The UN Global Day of Parents (1 June) provides an opportunity to appreciate all parents in all parts of the world for their selfless commitment to children and their lifelong sacrifice towards nurturing this relationship.
I was prompted to write this article after attending an Africa Care Leaving Researchers Conference in South Africa. A participant sitting near the conference hall entrance shot up her hand and questioned whether independent living was the right goal for care leavers. Her argument was that all human lives are embedded in relationships; the reality is that we can’t extricate ourselves from these relationships and hence our narrative should change from independence to interdependency.
But children who grow up in orphanages and similar institutions experience relationships in a very different way from children who grow up in families and this is what I’d like to consider here.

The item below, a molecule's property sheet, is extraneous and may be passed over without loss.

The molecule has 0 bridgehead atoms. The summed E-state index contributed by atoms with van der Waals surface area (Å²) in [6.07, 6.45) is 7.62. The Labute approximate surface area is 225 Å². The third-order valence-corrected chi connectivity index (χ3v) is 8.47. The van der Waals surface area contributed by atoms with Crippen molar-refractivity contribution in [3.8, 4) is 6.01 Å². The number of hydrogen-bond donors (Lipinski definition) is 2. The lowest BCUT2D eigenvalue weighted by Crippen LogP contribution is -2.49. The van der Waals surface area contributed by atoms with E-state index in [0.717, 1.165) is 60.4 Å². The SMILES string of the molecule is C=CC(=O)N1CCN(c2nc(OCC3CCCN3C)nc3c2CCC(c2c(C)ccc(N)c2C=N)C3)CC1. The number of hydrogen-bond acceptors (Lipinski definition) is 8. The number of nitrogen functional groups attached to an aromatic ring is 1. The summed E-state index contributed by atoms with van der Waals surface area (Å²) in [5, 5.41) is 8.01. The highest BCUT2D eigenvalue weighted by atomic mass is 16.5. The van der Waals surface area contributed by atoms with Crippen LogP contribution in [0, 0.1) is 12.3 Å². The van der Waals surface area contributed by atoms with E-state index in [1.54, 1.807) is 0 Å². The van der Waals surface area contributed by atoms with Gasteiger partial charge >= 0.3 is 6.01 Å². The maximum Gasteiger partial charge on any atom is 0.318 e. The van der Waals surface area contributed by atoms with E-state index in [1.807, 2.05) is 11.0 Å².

Significant research shows that for human beings to thrive and develop a sense of belonging and identity they need relationships. And not just any relationships but positive and stable relationships. These relationships are often enhanced at the level of the family unit. However, many children’s institutions have a narrow perspective on the importance of relationships in children’s lives when they intervene to remove them unnecessarily from their families and confine them to spaces that are significantly devoid of relationships; orphanages and children’s homes.
Beyond that sense of belonging and identity that I mentioned earlier, young children need reciprocal, give and take, interactions with an adult to ensure their brain development, behaviour development, personality growth, cognitive development, social-emotional development and even their physical growth. Unfortunately though, the reality is glaring, many orphanages have low ratios of staff to children, making it difficult for children to experience this kind of individualised care. Yet every child needs a consistent care-giving adult, it is from this one person that they learn to trust and navigate all other relationships in their life.